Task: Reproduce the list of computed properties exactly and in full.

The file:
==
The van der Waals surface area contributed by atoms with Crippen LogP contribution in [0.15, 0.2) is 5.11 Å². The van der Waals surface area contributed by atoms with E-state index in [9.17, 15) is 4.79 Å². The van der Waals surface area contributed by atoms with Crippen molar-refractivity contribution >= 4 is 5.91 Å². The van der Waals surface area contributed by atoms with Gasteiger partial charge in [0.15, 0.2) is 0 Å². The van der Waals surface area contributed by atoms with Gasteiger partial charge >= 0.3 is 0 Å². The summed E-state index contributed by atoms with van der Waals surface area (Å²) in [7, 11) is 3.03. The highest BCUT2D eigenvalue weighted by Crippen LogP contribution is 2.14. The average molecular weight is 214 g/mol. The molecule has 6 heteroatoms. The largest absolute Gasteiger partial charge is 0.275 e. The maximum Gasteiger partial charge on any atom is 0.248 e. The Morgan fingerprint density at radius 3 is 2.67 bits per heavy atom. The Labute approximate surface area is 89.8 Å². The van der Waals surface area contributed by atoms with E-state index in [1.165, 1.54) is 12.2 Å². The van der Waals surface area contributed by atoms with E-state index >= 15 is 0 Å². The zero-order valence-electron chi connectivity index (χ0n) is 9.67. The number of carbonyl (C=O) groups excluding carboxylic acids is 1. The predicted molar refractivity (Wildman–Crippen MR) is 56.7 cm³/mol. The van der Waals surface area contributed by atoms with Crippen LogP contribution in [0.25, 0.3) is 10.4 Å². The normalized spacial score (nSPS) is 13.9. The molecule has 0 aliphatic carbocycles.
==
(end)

The van der Waals surface area contributed by atoms with Crippen LogP contribution in [0.15, 0.2) is 5.11 Å². The van der Waals surface area contributed by atoms with E-state index in [9.17, 15) is 4.79 Å². The van der Waals surface area contributed by atoms with Crippen molar-refractivity contribution >= 4 is 5.91 Å². The van der Waals surface area contributed by atoms with Gasteiger partial charge in [0.15, 0.2) is 0 Å². The van der Waals surface area contributed by atoms with Gasteiger partial charge >= 0.3 is 0 Å². The summed E-state index contributed by atoms with van der Waals surface area (Å²) in [7, 11) is 3.03. The highest BCUT2D eigenvalue weighted by Crippen LogP contribution is 2.14. The average molecular weight is 214 g/mol. The molecule has 6 heteroatoms. The largest absolute Gasteiger partial charge is 0.275 e. The maximum Gasteiger partial charge on any atom is 0.248 e. The Morgan fingerprint density at radius 3 is 2.67 bits per heavy atom. The Labute approximate surface area is 89.8 Å². The van der Waals surface area contributed by atoms with E-state index in [1.165, 1.54) is 12.2 Å². The van der Waals surface area contributed by atoms with E-state index >= 15 is 0 Å². The zero-order valence-electron chi connectivity index (χ0n) is 9.67. The number of carbonyl (C=O) groups excluding carboxylic acids is 1. The predicted molar refractivity (Wildman–Crippen MR) is 56.7 cm³/mol. The van der Waals surface area contributed by atoms with Crippen LogP contribution in [0.25, 0.3) is 10.4 Å². The normalized spacial score (nSPS) is 13.9. The molecule has 0 aliphatic carbocycles.